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2013

If you are looking to obtain deeper application performance monitoring with IPFIX or NetFlow, this post should give you some ideas to think about. Traditional NetFlow only delivers details on the addresses, ports, bytes, packets and a few other details about the applications running on your network.  It’s better than nothing, sort of like sFlow but, you can do so much more with many IPFIX exports. 

 

DPI and Round Trip Time

What I want to share today is how to gain access to deeper application performance metrics.  We’ve posted over a dozen blogs about NBAR (DPI) and Performance Monitoring (i.e. Medianet) which means you are probably familiar with the ability to gain details like round trip time, jitter, packet loss, URLs and packet size.  These details are just the beginning.

 

IPFIX is À la carte

IPFIX to some vendors equates to À la carte.  In other words, what do you want?  Today, this is of course means within the constraints of what the hardware is able to export.  Sound awesome?  Well, before you go and enable every possible metric, consider this.  The more details you want the packets to match on, the less likely they will end up being part of the same flow.  For example, if hosts A and B communicated over 8 different ports, that could result in 8 flow records.  If you remove ports from the tuple, then you only get 1 flow record.  If you add URL, you might end up with more than 8 flow records.  And so it’s a tradeoff. The more details, the less aggregation which means more flows and more overhead for the router and the network. Be careful what you ask for.

 

Cisco AVC

Cisco has compiled many of their next generation NetFlow exports into something called Cisco Application Visiblity and Control (AVC).  Instead of using NetFlow to export the details, they used IPFIX.  Why? Because IPFIX is the official IETF standard and it supports variable length strings (e.g. URLs) among other things.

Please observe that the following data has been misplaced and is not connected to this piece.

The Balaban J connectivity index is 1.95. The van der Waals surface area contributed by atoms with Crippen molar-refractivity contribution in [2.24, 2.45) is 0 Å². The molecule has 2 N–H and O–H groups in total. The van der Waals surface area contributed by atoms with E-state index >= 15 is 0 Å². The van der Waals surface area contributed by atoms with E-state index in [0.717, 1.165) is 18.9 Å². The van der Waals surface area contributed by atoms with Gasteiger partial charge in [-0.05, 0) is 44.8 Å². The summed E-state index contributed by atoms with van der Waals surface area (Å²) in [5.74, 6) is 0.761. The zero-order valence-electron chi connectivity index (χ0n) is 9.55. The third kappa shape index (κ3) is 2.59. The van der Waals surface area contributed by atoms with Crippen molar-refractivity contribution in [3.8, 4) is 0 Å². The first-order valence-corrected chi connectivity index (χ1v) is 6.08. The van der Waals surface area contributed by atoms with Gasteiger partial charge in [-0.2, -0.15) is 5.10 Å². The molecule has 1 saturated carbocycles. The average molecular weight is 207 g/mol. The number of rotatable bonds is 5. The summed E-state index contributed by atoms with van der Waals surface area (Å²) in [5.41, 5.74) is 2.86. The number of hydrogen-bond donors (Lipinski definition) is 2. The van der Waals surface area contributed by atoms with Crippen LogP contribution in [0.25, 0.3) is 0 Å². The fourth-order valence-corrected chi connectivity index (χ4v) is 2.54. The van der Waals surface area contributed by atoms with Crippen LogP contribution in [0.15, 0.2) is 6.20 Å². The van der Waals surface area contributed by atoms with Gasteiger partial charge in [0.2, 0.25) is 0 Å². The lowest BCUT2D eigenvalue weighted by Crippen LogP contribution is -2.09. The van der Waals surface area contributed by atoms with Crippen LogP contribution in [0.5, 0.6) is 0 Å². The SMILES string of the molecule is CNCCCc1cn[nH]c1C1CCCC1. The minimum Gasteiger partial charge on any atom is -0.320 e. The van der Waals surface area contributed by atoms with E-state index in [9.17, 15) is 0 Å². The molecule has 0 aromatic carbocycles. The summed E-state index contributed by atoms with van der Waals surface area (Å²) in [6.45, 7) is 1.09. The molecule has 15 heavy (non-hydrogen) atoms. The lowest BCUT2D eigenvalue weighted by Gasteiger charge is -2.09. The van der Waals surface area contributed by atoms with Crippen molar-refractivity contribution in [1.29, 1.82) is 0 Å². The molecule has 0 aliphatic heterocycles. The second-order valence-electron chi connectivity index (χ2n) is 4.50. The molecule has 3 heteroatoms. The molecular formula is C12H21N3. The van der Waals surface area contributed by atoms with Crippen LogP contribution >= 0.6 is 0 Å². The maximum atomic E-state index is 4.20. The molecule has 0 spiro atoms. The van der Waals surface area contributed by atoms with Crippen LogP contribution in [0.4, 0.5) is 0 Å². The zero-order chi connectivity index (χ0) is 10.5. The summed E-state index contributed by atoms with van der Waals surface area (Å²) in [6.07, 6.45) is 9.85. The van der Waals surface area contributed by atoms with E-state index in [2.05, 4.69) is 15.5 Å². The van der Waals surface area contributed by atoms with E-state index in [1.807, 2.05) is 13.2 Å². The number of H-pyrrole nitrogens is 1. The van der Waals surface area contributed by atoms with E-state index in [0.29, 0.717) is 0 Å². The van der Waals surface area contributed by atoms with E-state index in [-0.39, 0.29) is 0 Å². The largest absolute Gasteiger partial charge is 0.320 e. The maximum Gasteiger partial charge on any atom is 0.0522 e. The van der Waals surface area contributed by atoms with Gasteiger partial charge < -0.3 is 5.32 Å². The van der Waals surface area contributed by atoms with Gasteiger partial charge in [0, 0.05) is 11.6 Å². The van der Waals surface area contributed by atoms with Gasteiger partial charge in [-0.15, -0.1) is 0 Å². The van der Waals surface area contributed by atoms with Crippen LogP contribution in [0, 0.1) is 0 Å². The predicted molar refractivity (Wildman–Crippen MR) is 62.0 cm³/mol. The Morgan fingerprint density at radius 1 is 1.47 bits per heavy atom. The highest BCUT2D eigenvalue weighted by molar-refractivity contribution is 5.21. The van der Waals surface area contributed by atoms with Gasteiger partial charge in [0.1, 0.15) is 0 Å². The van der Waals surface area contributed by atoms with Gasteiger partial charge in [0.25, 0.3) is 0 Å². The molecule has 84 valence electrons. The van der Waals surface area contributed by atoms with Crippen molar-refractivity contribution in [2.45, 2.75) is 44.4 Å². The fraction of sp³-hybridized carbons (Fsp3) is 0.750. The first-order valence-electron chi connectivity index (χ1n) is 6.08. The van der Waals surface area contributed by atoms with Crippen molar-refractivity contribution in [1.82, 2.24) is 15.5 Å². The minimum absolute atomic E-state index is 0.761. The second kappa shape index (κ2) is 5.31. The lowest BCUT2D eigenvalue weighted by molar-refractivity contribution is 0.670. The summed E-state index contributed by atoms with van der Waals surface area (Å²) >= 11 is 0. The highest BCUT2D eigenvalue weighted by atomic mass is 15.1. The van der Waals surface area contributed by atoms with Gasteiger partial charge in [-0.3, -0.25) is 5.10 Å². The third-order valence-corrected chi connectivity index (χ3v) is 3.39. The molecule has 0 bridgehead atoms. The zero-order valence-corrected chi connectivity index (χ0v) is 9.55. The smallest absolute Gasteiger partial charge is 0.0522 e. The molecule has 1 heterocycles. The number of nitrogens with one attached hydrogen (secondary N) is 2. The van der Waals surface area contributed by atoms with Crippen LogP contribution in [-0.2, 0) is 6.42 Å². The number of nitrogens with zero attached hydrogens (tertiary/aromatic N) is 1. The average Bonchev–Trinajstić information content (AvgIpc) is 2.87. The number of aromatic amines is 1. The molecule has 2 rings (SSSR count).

Average Transaction Duration

We started working with these exports earlier this year and were excited to learn about the average transaction duration metric.  Our network traffic analysis solution sums up this metric for selected records and divides the value by the number of transactions.  What you end up with is average length of completed transactions.  Check it out in the screen capture below.

 

http-host-transaction-delay.png

 

Above you can see that in the last 24 hours, whenever 10.12.1.47 connected to fcs.dell.com the average transaction duration was 235.42 seconds.  This is just the beginning.  I could drill in and find out how many flows were involved, the application, the packet retransmits, etc.

 

How does Cisco determine this metric?  All transactions must have the same 5 tuple and there are two ways a transaction can end:

  • Flow Ends or times out
  • Client starts a new transaction on the same 5 tuple (checks time stamps)

 

Update Your Flexible NetFlow Configuration

To export this metric, make sure you enter the following in the Flexible NetFlow configuration:

Collect connection transaction duration {sum, min, max}

 

We noticed a whole bunch of new and exciting metrics useful for deeper application performance monitoring.  For example, you can also export the TCP Window-size:

collect transport tcp window-size [minimum|maximum|sum]

 

Expect Application Visibility and Control to cause some significant growth in the flow monitoring market.  Many customers are clamoring for this type of visibility but, they may need to upgrade IOS on the router.  You can also expect the types of IPFIX exports to become more diverse and even start to rival what is possible with single location packet analysis.

 

Download our “Flow Based Approaches in Network Management” white paper that we co-authored with Cisco.